ChadTough fundraising

If you’ve followed The ChadTough Foundation for any length of time, you’ve probably heard that just 4-percent of NIH funding is designated to all childhood cancers. It’s a harsh reality, especially for those who have been personally affected.

ChadTough Fundraising

Dr. Maria Castro and Dr. Pedro Lowenstein.

As ChadTough and other foundations fight to change that, they are also working to raise their own funds for research from supporters like you. Whether you’ve contributed or not, you’ve probably wondered to yourself, In the grand scheme of things, what will my $20 matter when it comes to curing cancer?

That is a viable question, but one that I have a response.

I had the privilege of speaking with two esteemed researchers at the University of Michigan, Drs. Maria Castro and Pedro Lowenstein. Drs. Castro and Lowenstein are engaging in research that could positively impact DIPG treatment.

Dr. Castro is perfecting a model for immunotherapy treatments, or a way to train the immune system to attack DIPG. Dr. Lowenstein is working to generate cell lines from the tumor the Carr family selflessly donated after Chad passed away last November.

Both processes are cumbersome, but promising. Both processes are happening as a result of donations like yours.

How Funding Works

To understand the power of small foundations like ChadTough, one must understand how funding works. Scientists apply for grant money from the NIH, but only after they have data to prove their theory.

For example, Dr. Lowenstein could apply for grant money to do testing on cell lines from Chad’s tumor, but if he doesn’t have the cell lines yet, he won’t receive the funding.

“That’s why the foundations are so important,” he told me. “It’s very difficult doing the first step because you essentially have nothing.”

It’s the early funding from foundations that allow scientists like Dr. Lowenstein to do the preliminary testing necessary to receive grant money from the NIH.

“You can do much more with the foundations,” he said.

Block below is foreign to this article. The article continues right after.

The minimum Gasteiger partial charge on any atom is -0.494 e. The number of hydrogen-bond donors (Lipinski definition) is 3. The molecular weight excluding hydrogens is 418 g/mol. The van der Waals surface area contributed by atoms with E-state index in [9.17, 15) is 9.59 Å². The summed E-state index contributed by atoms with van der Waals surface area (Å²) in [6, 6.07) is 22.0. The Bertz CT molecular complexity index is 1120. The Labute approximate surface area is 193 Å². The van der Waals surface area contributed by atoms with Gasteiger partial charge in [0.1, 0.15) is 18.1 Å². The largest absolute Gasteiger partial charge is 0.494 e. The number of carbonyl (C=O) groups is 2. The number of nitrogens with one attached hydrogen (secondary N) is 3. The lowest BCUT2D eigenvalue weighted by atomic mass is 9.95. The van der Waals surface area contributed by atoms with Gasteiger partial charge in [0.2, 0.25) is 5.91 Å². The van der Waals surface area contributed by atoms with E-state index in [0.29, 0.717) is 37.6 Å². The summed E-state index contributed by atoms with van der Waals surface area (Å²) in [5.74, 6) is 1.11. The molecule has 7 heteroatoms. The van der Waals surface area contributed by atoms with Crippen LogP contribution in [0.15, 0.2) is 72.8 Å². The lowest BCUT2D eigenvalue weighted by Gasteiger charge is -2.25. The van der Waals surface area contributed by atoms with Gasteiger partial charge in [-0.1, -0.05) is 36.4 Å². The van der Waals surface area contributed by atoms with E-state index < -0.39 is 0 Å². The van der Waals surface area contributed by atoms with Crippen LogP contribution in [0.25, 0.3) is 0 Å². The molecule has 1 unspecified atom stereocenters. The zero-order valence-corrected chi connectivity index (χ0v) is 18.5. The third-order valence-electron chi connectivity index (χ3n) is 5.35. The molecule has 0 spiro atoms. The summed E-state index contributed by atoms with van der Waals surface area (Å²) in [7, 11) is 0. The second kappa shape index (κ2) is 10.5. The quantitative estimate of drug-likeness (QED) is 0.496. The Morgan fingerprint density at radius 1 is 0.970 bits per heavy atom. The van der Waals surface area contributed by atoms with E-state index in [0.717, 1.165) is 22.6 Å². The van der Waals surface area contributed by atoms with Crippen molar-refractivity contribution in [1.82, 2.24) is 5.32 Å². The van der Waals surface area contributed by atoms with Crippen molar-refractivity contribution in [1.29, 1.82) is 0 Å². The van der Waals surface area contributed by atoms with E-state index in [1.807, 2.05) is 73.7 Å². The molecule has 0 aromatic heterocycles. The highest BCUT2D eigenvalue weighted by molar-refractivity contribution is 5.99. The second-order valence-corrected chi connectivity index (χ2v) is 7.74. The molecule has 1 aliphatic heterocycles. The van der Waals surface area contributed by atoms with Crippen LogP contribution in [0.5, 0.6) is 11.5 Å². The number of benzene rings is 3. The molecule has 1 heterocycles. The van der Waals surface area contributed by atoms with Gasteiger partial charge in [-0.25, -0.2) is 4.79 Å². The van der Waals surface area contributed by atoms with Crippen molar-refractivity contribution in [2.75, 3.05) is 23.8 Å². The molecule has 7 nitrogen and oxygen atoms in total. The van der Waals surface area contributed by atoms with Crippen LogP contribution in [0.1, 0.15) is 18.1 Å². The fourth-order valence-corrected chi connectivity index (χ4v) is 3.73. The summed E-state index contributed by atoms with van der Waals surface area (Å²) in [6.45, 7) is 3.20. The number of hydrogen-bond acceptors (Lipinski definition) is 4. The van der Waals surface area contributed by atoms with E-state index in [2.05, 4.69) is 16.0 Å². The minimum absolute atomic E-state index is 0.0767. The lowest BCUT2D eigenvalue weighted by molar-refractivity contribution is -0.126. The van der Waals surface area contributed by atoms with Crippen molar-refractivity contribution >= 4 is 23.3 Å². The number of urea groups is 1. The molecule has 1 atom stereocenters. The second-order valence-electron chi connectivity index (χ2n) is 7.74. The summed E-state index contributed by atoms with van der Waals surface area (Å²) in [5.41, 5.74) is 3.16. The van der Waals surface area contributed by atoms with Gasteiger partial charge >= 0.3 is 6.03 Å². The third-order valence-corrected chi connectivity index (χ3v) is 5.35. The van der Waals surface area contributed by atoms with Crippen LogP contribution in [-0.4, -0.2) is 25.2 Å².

How Awareness Works

Awareness is the other factor. The reason DIPG-related research began at the University of Michigan is because of a small foundation, Leah’s Happy Hearts. Leah had DIPG and was treated by Dr. Karin Muraszko.

“It all started because Leah was Dr. Muraszko’s patient,” said Dr. Castro. “She treated her, so then they wanted to do something for DIPG in our department. That’s why I said, ‘Okay, there’s a need. We have to start working on this disease.’”

Shortly after there work began, Chad was diagnosed in September of 2014. The Carr family went on to have a significant impact on DIPG research in and around the University of Michigan, helping to fund the research Drs. Castro and Lowenstein are doing.

You are a part of that process.

Diversifying Funds and Research

A powerful message to come out of my meeting with Drs. Castro and Lowenstein is that small is good when it comes to science. To illustrate this concept, think about a science problem versus an engineering problem.

fundraising ChadTough

Every single fundraising effort makes a difference in finding a cure for DIPG.

Engineering is in the math family – it is quantifiable. If I am tasked with building a bridge, I may not know how to do it myself, but I can easily find someone who does and get the job done.

Science is in the creative thinking family. If I have to find a cure for a disease, I can’t simply find a disease-curing expert. I have to think creatively, try to come up with a solution, and test it. My creative ideas will be very specific to me.

What’s more, my creative idea may not work. That’s why others testing their own creative ideas at the same time is greatly beneficial. The more individuals testing their own theories, the more likely we are to find a solution that works.

Creative ideas can easily be funded by small foundations. It’s essentially proof of concept. Then, when a creative idea has merit, the researcher can apply for a larger grant from the NIH.

Keep Believing in ChadTough

Jason and Tammi Carr have researchers, doctors, and other medical professionals they believe in and support. By donating to The ChadTough Foundation, you are helping them further progress in finding a cure for DIPG.

ChadTough fundraisingYou can help these initiatives by engaging in a fun competition to be the top fundraiser for next month’s 3rd Annual RunTough for ChadTough event!

Not only will you enjoy giving to a worthwhile cause, you can win amazing prizes to boast about a raise even more awareness for DIPG research!

Register for the event at chadtough.org/run – you can run locally or virtually, or simply fundraise! You are incredible for all you are doing to further Chad’s legacy and support the Carr family!